Poems Lost and Found: Poetry of transition

 
July 03, 2022

“Poems Lost and Found” a recently published poetry collection by Prof. Irfan Afzal can be described as ‘poetry of transition’ from someone who has lived through times when a...

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“Poems Lost and Found” a recently published poetry collection by Prof. Irfan Afzal can be described as ‘poetry of transition’ from someone who has lived through times when a new culture was being born while another took its leave. The people of his generation were the thespians of another play, another setting who, when the curtain was raised after the interval, found themselves in an altogether different mise-en-scène. Very few generations have experienced such a transition and this ‘hybridity’ is a characteristic feature of their being. I can vividly imagine the poet sitting in the quietness of his room, surrounded by the state-of-the-art gadgets, notifications of Facebook and twitter punctuating the syntax of his thoughts. But he is not of this world; he is far away. He is hearing the echoes of thousands of voices coming from “another existence perhaps”. Despite the warning of gods, Orpheus cannot resist to look back upon his Eurydice – the decades of 1980s and 90s:

This ‘cultural nostalgia’ defines the “withinness and beyondness” of this book of poetry. The “echoes from the echoing past” that had been silent for thirty years, “come galloping” upon him and he hears the “clip clop” of the bygone moments that “went early, went away.” The short cut through the railway tracks is transformed into a scenic route through the labyrinths of memory. The track on which he used to walk stopped one day and along with it came to an end that “meaningful meaninglessness” that defines every childhood:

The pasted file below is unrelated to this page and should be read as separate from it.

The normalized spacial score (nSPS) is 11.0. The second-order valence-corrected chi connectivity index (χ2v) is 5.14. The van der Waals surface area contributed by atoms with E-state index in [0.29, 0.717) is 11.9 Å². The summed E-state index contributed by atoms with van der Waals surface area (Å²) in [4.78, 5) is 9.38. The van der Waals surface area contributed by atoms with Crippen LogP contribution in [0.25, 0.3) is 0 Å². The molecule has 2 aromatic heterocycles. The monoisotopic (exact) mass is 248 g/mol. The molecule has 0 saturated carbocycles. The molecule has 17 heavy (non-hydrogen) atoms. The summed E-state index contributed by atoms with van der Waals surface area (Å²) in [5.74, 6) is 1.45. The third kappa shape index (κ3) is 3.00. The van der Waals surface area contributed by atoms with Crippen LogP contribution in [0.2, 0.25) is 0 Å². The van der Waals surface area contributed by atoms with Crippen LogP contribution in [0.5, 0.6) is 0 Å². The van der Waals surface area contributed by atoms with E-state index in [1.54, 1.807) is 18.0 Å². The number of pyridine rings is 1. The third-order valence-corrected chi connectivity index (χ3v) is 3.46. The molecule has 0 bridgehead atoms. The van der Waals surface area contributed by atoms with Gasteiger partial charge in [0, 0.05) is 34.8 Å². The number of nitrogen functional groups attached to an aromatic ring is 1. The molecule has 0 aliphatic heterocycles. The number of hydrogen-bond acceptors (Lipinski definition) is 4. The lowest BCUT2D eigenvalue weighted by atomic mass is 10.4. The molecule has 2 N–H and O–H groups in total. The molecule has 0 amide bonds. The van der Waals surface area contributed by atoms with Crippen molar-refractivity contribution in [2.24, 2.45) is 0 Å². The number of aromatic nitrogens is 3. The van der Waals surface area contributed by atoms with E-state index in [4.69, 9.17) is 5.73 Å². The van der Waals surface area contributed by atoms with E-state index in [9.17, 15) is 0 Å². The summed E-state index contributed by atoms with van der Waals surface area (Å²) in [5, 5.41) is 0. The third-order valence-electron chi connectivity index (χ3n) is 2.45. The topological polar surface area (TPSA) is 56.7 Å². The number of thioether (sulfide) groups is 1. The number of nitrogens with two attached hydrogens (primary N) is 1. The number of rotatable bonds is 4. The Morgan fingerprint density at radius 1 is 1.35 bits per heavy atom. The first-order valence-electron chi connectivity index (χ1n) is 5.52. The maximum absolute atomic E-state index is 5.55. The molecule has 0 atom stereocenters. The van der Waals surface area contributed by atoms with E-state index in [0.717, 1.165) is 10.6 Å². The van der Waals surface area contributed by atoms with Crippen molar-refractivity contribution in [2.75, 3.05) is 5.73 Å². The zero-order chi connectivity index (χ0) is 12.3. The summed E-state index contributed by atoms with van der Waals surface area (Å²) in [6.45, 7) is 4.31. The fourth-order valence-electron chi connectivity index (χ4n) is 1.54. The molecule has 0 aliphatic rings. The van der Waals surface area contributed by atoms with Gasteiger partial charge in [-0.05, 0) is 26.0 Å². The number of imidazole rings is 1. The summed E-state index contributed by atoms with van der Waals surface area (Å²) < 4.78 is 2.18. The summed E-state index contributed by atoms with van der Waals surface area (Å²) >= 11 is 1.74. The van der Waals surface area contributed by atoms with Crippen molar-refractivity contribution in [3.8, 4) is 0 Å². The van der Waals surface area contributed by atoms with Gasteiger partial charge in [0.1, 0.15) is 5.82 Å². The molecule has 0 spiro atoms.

Text alludes to other texts and through this interlinkage we make sense of the world. Irfan Afzal has abundantly utilized this intertextuality and we find a number of references to other works of literature, some explicit others not so. Whether it is Milton’s “Paradise Lost” or Conrad’s “Heart of Darkness”, a number of literary texts are at his beck and call to weave the fabric of these poems. It’s remarkable how the poet has embedded these foreign allusions to display indigenous sensibilities. His Kurtz of “greed and lust” presides over ‘unspeakable rites’ not in the deep recesses of Congo but in the Indus Valley. The rewriting of “A Sindhi Woman” places her in a scenario in which she is the object of gaze of “stones, garbage, excrement, crumbs of glass.” Another interesting piece is the ekphrastic “Love in the Starry Night” after Van Gogh’s famous painting to illustrate certain subjective impressions pertaining to the aesthetic apprehension.



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